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Events

Barton Myers: Works of Architecture and Urbanism
September 12–December 12, 2014
With works as varied as a Vidal Sassoon Salon from 1968, the U.S. Expo Pavilion in Seville, Spain in 1992, and his steel houses, this exhibit will present an overview of almost fifty years of architecture. Barton Myers first attracted attention in the late 1960s for his civic buildings and urban projects in Canada. He returned to the United States in 1984 to open a Los Angeles office and became known for his performing arts centers, campus buildings, and steel houses among many projects. 

The Barton Myers papers were donated to the Architecture and Design Collection of the AD&A Museum, UC Santa Barbara in 2000.  The archive covers Myers’s work from 1968 through 2002 and includes sketches and computer drawings, watercolors, images by well-known photographers, detailed study models and models of blocks-long sections of cities, as well as research notes, correspondence, lectures, and writings.

The West Hollywood Design District Presents Decades of Design 1948–2014
November 19, 2014–February 2015
The first-ever retrospective exhibition uncovering, examining and celebrating six decades of rich design history in West Hollywood. The curated ­­gallery will showcase design pioneers and present tastemakers through bold graphics, photographs and original product.

Heath Ceramics Annual Sale
November 21–25, 2014
Heath's annual sale at their locations in Los Angeles, San Francisco and Sausalito offer deals on merchandise along with special presentations.

FOG Design + Art Fair
January 15–18, 2015
Benefiting the San Francisco Museum of Modern Art (SFMOMA), FOG Design+Art is a four-day celebration and exploration of modern and contemporary design, architecture, and art with dynamic exhibits, custom installations, art galleries, lectures, and discussions with leaders in the art and design worlds.

 

 

Competitions

Registration Opens: October 1
Breaking New Ground
The California Endowment

Deadlne: November 30
Sir Geoffrey Jellicoe Award
International Federation of Landscape Architects (IFLA)

Deadline: December 8

2015 Diversity Scholarship
Gensler

Deadline: December 15
2015 Preservation Awards
Santa Monica Conservancy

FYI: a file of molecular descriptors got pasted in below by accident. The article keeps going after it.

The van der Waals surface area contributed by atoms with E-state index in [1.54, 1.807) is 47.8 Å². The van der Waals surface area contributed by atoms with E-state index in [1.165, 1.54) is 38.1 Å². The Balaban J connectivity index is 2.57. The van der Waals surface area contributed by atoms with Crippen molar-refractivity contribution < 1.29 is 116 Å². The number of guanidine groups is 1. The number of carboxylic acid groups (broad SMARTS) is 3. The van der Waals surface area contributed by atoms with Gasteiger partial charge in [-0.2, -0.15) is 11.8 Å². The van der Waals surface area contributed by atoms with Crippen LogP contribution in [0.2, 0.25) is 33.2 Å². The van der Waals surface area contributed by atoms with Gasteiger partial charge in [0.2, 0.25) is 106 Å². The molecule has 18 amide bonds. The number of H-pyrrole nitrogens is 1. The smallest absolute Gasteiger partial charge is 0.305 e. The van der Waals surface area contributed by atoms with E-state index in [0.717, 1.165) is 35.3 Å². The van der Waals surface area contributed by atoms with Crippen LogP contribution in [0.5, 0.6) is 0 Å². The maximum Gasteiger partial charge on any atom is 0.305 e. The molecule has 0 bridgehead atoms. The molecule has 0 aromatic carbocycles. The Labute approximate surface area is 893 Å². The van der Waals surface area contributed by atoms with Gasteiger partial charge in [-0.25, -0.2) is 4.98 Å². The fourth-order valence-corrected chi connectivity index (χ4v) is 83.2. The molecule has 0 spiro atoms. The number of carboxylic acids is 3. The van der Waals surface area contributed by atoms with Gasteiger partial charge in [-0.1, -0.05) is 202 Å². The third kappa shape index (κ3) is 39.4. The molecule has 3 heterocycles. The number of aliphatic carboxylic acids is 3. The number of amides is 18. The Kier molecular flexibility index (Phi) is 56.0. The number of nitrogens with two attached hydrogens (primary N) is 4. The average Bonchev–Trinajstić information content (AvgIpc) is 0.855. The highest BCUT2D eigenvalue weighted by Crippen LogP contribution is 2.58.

Deadline: December 31
Kitchen Design Contest
Wolf and Sub-Zero 

Deadline: January 16
Ceramics of Italy Tile Competition 2015
Ceramics of Italy 

Deadline: February 23
I Like Design
Interiors & Sources 

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Wednesday
Jun112014

SHOWROOM: New Wallcoverings from Trove

In its newest collection, Trove features wallcoverings mined from sources ranging from Paleolithic painting to 20th-century cinema. Grotte, one of the new designs, incorporates painting techniques found in some of the earliest painting ever unearthed. Image courtesy Trove. French Baroque architecture. North American forests Gabriel García Márquez. Film. Paleolithic painting. For Trove’s newest collection of wallpapers, which debuted last month at ICFF, the company’s founders, Jee Levin and Randall Buck, mined an awe-inspiring breadth of sources to create designs that complement the firm’s existing range.

“We are always exploring uncharted territory for us as designers with each new collection, whether that be in concept or technique,” Levin explains. “I would say the spring collection was more of an affirmation of our fundamental aesthetics. Considering we are still building our vocabulary we very much saw this collection as a declaration of Trove so that people would see it and recognize the brand through the design.”

Rinceau offers a witty take on 18th-century French architectural elements. Image courtesy Trove.

Allee takes its inspiration from the film Last Year at Marienbad and features a photographic repetition of a dreamy landscape and marked by classical formality. Another landscape-inspired design, Trace, which was introduced late last year and also debuted at ICFF, renders a forest to appear as a city skyline. Rinceau falls into a classical vein—grounded in the architectural moldings of 18th-century France. Suichuka and Maconda offer a more intimate feel with their whimsical foliate designs.

Of the new releases, Grotte pushed the partners furthest as they adapted an ancient painting technique (raw pigment is forced through a straw), used in the caves of Lascaux and Chauvet, for the design. “Grotte was a lot of fun to create,” says Levin.  “As designer,s we are always looking to keep the design process inspired. The unpredictable is of great value to us. We never know what the end design will be. For us the unexpected elements of the process are just as important to the design as the elementary concept.”

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